All right, now it’s time to take a deeper dive into beta flight. One more place to define this stuff, and that’s going to be in modes. We need to set up the modes. So let’s go ahead and do that. Now, first thing that we want to do is our arm switch. So we’re going to add a range here. So watch what happens when I flip the SF switch, which is the two position switch that we selected for arm. See the little orange cursor, it shoots across the screen. Okay. So what we want to do is we want to define armed as when this guy is over here in this range and there it is. Okay. So now the other thing is armed. Now it is disarmed and we can go ahead and hit save. Now that we’ve hit safe, look, it’s warning us that we’re in the armed position.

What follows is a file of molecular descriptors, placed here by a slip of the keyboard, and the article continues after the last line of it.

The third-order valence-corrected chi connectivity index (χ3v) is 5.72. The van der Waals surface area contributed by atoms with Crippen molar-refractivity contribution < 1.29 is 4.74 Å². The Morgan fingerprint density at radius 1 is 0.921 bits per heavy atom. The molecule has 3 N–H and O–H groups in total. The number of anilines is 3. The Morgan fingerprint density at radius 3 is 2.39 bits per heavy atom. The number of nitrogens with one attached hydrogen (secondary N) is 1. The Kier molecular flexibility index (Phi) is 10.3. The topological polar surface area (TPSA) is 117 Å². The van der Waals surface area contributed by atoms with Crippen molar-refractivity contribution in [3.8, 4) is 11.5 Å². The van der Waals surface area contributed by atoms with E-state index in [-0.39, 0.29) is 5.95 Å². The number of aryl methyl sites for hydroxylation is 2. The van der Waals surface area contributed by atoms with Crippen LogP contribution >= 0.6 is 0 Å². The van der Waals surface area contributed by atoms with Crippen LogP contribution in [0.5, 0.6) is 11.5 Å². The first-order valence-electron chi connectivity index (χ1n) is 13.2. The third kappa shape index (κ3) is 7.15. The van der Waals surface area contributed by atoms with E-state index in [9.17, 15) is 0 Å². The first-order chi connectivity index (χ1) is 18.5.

Okay. So that one was pretty simple. The next one that we did was let’s go ahead and add a range for angle. And remember this, one’s going to be ox two. That’s going to be our angle. Let’s see how far it travels to get to horizon. Okay. So horizon is right smack dab in the middle. So let’s go ahead and add, arrange for horizon. And there it is. And because acro is the default flight mode in beta flight, we don’t have to actually add one. All right. So check it out. Angle is highlighted because I’m an angle mode. I’m going to throw the switch to the center. I am now in horizon mode, and now I’m going to switch it to acro. So now neither one of those are highlighted because the default mode is ECRO mode and we don’t need to set one up for acro.